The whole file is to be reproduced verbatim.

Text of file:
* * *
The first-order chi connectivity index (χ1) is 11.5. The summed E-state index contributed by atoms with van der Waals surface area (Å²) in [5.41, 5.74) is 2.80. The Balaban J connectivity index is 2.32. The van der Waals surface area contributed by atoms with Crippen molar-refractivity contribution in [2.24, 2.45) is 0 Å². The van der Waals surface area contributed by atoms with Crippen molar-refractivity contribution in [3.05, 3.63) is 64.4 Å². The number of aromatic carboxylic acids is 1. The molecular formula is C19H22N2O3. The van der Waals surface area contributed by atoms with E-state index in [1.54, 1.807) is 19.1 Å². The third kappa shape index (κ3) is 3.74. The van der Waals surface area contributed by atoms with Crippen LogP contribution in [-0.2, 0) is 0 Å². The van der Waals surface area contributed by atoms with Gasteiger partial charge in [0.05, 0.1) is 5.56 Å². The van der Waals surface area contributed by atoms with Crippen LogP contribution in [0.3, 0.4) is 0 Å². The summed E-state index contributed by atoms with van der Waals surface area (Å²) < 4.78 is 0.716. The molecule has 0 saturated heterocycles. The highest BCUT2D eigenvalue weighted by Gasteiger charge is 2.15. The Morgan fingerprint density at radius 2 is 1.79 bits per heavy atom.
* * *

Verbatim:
The first-order chi connectivity index (χ1) is 11.5. The summed E-state index contributed by atoms with van der Waals surface area (Å²) in [5.41, 5.74) is 2.80. The Balaban J connectivity index is 2.32. The van der Waals surface area contributed by atoms with Crippen molar-refractivity contribution in [2.24, 2.45) is 0 Å². The van der Waals surface area contributed by atoms with Crippen molar-refractivity contribution in [3.05, 3.63) is 64.4 Å². The number of aromatic carboxylic acids is 1. The molecular formula is C19H22N2O3. The van der Waals surface area contributed by atoms with E-state index in [1.54, 1.807) is 19.1 Å². The third kappa shape index (κ3) is 3.74. The van der Waals surface area contributed by atoms with Crippen LogP contribution in [-0.2, 0) is 0 Å². The van der Waals surface area contributed by atoms with Gasteiger partial charge in [0.05, 0.1) is 5.56 Å². The van der Waals surface area contributed by atoms with Crippen LogP contribution in [0.3, 0.4) is 0 Å². The summed E-state index contributed by atoms with van der Waals surface area (Å²) < 4.78 is 0.716. The molecule has 0 saturated heterocycles. The highest BCUT2D eigenvalue weighted by Gasteiger charge is 2.15. The Morgan fingerprint density at radius 2 is 1.79 bits per heavy atom.